The key innovation lies in a combination of surface modification techniques and the thermoforming properties of polymers like polyurethane, which allow the researchers to create robust, high-resolution patterns of metals and metal oxides on the microscale fibers produced by electrospinning. The resulting nanopattern-functionalized fabrics exhibit a range of compelling properties, from conductivity and sensing capabilities to antimicrobial activity, all while maintaining the flexibility and breathability that make textiles so well-suited for wearable applications.
To demonstrate the potential of their nanotransfer printing approach, the researchers have created two proof-of-concept devices: a smart patch for non-invasive glucose monitoring and a light-activated antimicrobial face mask. The glucose monitoring patch uses gold nanogap patterns on polyurethane fibers to detect glucose levels in sweat, offering a painless alternative to traditional blood-based testing for diabetes management. The antimicrobial mask, meanwhile, employs silver-doped titanium dioxide nanopatterns to generate reactive oxygen species when exposed to light, providing an extra layer of protection against pathogenic bacteria and viruses.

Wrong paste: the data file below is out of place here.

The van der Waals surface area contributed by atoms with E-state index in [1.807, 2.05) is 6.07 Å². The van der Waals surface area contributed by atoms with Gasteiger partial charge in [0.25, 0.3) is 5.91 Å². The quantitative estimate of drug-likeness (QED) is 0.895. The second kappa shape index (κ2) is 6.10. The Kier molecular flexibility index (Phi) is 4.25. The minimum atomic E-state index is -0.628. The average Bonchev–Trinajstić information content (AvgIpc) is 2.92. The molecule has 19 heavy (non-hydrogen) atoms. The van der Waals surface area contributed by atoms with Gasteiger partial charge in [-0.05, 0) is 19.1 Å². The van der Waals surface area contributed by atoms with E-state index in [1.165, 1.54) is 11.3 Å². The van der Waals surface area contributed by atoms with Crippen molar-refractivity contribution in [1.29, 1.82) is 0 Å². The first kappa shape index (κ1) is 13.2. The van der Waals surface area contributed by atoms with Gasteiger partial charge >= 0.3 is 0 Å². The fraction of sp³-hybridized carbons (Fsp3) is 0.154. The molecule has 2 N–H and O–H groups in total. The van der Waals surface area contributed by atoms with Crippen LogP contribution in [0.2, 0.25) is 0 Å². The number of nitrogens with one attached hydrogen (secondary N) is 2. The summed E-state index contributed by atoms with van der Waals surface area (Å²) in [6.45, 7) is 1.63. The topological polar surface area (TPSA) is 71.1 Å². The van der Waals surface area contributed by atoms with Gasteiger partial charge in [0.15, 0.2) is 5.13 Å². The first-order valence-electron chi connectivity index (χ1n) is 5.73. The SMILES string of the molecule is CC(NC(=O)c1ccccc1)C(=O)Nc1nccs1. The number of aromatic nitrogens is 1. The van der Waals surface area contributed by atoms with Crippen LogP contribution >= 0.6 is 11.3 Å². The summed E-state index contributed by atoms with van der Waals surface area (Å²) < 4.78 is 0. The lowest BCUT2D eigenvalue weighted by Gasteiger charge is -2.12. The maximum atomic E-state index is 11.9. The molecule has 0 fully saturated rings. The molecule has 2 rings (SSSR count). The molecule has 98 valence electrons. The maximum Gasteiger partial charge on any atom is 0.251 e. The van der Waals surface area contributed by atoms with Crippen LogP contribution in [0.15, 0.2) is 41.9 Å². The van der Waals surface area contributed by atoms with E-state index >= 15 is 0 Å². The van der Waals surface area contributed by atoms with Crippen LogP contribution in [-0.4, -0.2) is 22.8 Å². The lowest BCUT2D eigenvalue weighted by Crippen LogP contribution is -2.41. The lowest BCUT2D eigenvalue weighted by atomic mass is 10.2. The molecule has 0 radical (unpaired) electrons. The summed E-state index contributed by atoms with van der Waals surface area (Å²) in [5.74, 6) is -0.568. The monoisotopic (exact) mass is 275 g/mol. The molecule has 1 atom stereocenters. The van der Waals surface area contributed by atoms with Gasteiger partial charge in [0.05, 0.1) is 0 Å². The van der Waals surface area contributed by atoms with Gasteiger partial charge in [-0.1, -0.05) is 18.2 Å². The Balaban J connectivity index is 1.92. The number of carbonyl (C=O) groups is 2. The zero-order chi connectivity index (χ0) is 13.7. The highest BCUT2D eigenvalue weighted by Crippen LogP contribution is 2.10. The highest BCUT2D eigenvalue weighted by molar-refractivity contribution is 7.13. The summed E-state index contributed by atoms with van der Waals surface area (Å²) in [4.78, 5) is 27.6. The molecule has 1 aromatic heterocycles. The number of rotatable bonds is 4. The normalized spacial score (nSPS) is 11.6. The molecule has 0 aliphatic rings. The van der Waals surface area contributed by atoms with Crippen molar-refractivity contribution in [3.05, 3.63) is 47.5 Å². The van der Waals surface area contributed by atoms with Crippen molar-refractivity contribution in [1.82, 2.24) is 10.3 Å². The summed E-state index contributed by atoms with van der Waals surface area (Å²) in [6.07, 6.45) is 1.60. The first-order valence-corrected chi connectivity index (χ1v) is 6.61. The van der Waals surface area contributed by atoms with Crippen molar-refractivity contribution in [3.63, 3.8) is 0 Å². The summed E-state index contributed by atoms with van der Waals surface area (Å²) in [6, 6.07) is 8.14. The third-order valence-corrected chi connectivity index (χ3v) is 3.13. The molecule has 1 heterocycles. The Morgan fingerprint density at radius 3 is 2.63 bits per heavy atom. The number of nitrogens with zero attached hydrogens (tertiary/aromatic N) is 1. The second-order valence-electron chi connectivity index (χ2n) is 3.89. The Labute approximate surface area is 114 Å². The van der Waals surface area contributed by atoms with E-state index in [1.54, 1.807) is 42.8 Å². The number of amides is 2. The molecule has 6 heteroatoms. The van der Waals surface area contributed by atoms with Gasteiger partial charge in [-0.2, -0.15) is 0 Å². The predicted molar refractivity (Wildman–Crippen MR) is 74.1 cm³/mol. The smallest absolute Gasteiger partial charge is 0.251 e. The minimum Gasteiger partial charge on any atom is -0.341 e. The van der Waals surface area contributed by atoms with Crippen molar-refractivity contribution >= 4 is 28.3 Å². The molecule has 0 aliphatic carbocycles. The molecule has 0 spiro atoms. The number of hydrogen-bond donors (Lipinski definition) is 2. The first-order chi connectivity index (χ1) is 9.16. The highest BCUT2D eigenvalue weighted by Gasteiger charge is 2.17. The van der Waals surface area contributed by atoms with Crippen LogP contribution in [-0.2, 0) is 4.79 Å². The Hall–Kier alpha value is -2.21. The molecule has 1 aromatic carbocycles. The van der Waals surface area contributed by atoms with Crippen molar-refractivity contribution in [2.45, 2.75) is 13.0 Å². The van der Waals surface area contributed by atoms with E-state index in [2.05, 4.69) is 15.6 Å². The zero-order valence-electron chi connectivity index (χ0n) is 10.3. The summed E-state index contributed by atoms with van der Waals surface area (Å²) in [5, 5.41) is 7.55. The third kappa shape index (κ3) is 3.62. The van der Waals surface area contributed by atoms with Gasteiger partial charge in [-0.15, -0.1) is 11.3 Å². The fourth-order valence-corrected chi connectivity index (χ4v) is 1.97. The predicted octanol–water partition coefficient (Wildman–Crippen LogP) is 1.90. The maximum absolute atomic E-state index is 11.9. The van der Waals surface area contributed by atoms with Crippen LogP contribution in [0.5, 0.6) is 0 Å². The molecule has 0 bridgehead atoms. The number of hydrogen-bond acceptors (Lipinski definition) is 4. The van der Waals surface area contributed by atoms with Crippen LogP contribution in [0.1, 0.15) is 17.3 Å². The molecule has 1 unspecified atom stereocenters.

While these initial prototypes are impressive, they represent just a fraction of the possibilities opened up by this nanotransfer printing technique. By enabling the integration of diverse functional nanomaterials with the scalable production of electrospun fibers, this approach could pave the way for a wide range of smart textile applications, from health monitoring and wound care to environmental sensing and adaptive insulation. And with further refinements to improve pattern fidelity and transfer efficiency over large areas, the prospects for commercialization are promising.
As the field of wearable technology continues to evolve, innovations like this nanotransfer printing method will be crucial in bridging the gap between the lab and the real world. By providing a pathway to seamlessly integrate advanced functionality into everyday garments, without compromising on wearability or durability, this research represents an important step forward in the quest to make smart clothing a practical reality.
Michael Berger By – Michael is author of three books by the Royal Society of Chemistry:
Nano-Society: Pushing the Boundaries of Technology,
Nanotechnology: The Future is Tiny, and
Nanoengineering: The Skills and Tools Making Technology Invisible